West Sussex is blessed to have two of the most important Roman Villas in the country and this week I am travelling from Bignor to the Villa at Fishbourne.
The Villa is curated and maintained by The Sussex Archaeological Society. Founded in 1846 it is the oldest society of its type in the country.
The Society seeks to research, curate and promote Sussex history and heritage. It opens its historic houses, buildings and gardens with their accredited museums to the public. Its libraries and archive collections provide important tools for historical research.
Fishbourne is often referred to as a palace and is the largest Roman residential building in the country. It dates from around 75 AD, just some thirty years after the Romans came to Britain, and was remodelled and extended during the 2nd and 3rd centuries AD.
A Roman pavement was discovered at Fishbourne in 1805 during the building of a house but it was not until 1960 that Aubrey Barrett, an engineer working for the Portsmouth Water Company, discovered the foundations of a stone building located north of the main road while digging a trench for a water main.
The rediscovery of this ancient structure caught the attention of the Sussex Archaeological Society and the first series of excavations were begun in 1961 directed by the archaeologist Barry Cunliffe and his team of volunteers.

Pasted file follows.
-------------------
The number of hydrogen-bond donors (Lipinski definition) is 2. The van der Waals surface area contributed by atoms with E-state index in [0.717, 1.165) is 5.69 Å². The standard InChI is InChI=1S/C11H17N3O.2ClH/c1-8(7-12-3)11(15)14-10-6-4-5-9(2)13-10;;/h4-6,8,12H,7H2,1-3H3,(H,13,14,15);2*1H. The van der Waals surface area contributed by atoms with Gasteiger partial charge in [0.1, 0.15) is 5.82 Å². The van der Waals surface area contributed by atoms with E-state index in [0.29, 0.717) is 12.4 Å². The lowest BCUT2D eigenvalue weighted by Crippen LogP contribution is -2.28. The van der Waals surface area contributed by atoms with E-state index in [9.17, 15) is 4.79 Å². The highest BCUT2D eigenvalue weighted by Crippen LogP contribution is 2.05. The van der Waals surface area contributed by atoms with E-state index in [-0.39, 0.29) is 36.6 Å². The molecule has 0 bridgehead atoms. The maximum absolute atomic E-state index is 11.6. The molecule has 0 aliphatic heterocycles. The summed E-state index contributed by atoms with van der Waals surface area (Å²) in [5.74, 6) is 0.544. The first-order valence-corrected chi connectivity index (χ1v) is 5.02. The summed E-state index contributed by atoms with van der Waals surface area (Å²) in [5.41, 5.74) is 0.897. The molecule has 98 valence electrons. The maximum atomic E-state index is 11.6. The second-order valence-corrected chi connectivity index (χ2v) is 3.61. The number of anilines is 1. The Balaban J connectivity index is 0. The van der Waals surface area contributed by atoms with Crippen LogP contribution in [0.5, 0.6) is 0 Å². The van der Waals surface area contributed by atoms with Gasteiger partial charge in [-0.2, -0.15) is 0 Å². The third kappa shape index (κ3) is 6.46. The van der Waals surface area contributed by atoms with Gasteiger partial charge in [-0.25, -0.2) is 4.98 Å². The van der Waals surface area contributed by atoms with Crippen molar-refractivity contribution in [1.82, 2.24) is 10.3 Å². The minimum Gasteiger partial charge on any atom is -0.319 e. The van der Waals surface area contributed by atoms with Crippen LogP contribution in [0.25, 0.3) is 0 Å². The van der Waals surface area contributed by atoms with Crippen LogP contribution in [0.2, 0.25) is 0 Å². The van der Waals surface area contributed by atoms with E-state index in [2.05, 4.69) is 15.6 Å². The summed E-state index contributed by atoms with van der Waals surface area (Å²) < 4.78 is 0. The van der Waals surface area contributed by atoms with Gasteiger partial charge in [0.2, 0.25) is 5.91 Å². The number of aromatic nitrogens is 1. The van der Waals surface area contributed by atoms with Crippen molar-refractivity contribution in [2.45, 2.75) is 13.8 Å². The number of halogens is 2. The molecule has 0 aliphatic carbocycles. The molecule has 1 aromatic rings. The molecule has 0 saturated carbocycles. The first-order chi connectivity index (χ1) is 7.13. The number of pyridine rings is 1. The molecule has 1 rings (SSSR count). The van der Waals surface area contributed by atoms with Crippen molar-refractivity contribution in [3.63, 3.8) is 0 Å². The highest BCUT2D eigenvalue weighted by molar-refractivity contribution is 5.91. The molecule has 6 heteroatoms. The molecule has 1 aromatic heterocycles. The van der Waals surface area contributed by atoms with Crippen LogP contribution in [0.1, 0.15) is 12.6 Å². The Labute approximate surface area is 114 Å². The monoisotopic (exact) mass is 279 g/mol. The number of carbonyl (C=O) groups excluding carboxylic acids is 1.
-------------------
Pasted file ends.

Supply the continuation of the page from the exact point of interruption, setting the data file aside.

The site was saved from development by the Sussex archaeologist, Ivan Margary, who purchased the land before entrusting it to the Sussex Archaeological Society with a substantial sum to pay for the construction of the impressive cover building you see today.
In the second century AD the palace was further redesigned. Amongst the changes the hypocaust (underfloor heating) was installed in to two small rooms, fed by warm air from stokeries.
In the principle room at the heart of the palace a new mosaic was laid. At its centre is a lively polychrome depiction of a winged Cupid sitting astride a dolphin. Cupid holds the reins in one hand and a trident in the other. The muscles in his torso, legs and arms are particularly well drawn. This subtlety is lacking in the black outline which unites this central motif with the surrounding semi-circular vignettes portraying marvellous sea-panthers and seahorses, each individually depicted. Guilloche bands unite the composition which is also decorated with polychrome fan motifs and contrasting black urns.
Each time I return to Fishbourne its scale and the quality of its mosaic floors excites me. And as you walk in the gardens you have a sense of your place in the procession of history, for a moment united with the Romans.
To find out more about the Sussex Archaeological Society, how to join, and to book your tickets for the Fishbourne Roman Palace visit www.sussexpast.co.uk.